Student Spotlight - Jennifer Bradley

A student posing for photoJennifer Bradley is a current graduate student pursuing a doctoral degree in Molecular Biology and Genetics in the School of Medicine.  Here is what Jennifer has to say about her experience as a graduate student:

Describe your desired career path and current program of study.

I am hoping to become an academic professor within a University setting. My current program of study is Microbiology and Immunology with a concentration in Molecular Biology and Genetics. Acquiring a better understanding of a research question for me is rewarding. In science, most projects lead to even more questions, which is something I enjoy. Resuscitation research is a field that still has many unanswered questions. I believe further research will determine some of the basic science pathways involved and will focus on a better understanding of how cardiac arrest (CA) affects the heart and brain. Much is left to discover regarding why some individuals can wake up from an induced coma and can still have an enjoyable quality of life after CA while most never do. I am hopeful to be among the researchers pursuing answers to these questions.

How did you become interested in this field?

I had a wonderful Microbiology professor at my undergraduate college, Berea College. She was my advisor and discussed with me opportunities in research. Thanks to her recommendation I was a summer volunteer in a Biochemistry laboratory at the University of Kentucky. This was my first taste of academic research. I was able to work as a Microbiologist for the state of West Virginia after graduating with my BA in Biology. I realized I enjoyed the field but kept asking why and how protocols worked. My supervisor informed me to know why I would need to go back to school. I ended up interviewing and being accepted as a laboratory technician with Dr. Harvey Schenkein at VCU in 2008. Dr. Schenkein hypothesized antibodies pregnant women created from normal mouth bacteria, when introduced to the bloodstream from sores in the mouth, could lead to deliveries of low birth weight babies. My first principal investigator and research manager were phenomenal mentors. They allowed me to ask questions and generate my own experiments. My laboratory manager handed me a grant that was awarded and stated: “Ok, read this and tell me how you are going to do the research”. At first, I was frustrated because I wanted him to tell me how to do the research as I previously worked for a public health laboratory that operated from standard operating procedures. I now look back on this moment fondly because for me to design the experiments I felt I had to learn more about the science. This was when my graduate career began.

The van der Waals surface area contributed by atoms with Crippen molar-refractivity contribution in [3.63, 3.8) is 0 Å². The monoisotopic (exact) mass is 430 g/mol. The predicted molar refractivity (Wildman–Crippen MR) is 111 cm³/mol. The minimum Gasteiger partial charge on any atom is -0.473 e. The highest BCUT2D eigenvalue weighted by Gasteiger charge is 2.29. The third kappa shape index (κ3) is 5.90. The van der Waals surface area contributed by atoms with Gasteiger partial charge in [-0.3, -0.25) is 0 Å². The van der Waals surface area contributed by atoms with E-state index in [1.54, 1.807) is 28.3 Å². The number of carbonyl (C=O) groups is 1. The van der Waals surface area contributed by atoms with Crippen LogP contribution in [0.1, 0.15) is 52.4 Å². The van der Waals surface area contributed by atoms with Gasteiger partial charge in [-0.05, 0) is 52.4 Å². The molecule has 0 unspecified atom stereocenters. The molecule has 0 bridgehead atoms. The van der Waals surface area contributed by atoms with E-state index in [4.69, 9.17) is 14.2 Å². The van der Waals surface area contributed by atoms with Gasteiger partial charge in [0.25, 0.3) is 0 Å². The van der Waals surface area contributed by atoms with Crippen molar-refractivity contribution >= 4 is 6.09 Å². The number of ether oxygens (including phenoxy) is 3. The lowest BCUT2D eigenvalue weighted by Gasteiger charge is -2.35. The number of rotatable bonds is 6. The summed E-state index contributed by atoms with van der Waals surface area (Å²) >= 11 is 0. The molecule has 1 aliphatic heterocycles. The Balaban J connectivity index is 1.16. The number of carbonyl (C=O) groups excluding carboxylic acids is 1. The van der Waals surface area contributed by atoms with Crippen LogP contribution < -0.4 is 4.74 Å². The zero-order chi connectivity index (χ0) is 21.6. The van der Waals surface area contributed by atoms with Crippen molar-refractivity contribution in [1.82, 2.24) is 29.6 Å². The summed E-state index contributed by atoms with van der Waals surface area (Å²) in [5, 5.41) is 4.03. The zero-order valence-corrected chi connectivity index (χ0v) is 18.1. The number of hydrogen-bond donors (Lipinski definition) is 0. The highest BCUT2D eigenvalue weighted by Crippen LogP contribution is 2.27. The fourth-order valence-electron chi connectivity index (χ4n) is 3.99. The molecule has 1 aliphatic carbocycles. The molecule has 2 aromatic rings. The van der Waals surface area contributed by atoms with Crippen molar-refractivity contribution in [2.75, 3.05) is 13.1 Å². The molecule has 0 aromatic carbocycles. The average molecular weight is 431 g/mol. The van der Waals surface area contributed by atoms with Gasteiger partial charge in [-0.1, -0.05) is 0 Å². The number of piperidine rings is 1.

What do you like best about your program of study, research, and/or classes?

Each class, project, and position has helped me evolve and continue to discover what I am passionate about. I believe the quality of research and work ethic needed to advance science is as crucial as the discovery itself. Acquiring a better understanding of a research question for me is rewarding. In science, most projects lead to even more questions, which is something I enjoy. I am fascinated with inflammatory mediators that play a major role in disease. The P. gingivalis study started my interest in cytokines and antibodies. Every position I have held at VCU and thesis/dissertation has a recurrent theme with inflammation and disease.

So far, what has been most memorable about your experiences in graduate school at VCU?

I am a non-traditional student as I have pursued my master's and am now pursuing my Ph.D. part-time while working full time. My most memorable moment was when I went to speak with the Director of Molecular Biology and Genetics regarding my course work and application. She was understanding and took the time to speak with me regarding the program. Our current director is no different, his door is always open for discussion regarding my academic path. The faculty are here to help and many faculty have gone above and beyond for discussion of my course work and the next steps needed for my program. This is vital as research is based on collaboration. It is great to see the collaboration of faculty with students along this journey.

What advice would you give prospective students about pursuing a graduate degree at VCU?

Networking is vital. Not only with currently enrolled students, but also with faculty and staff. You don't know the answer unless you ask. Please be willing to ask. No question is a dumb question. I have asked many over the years and will continue to do so.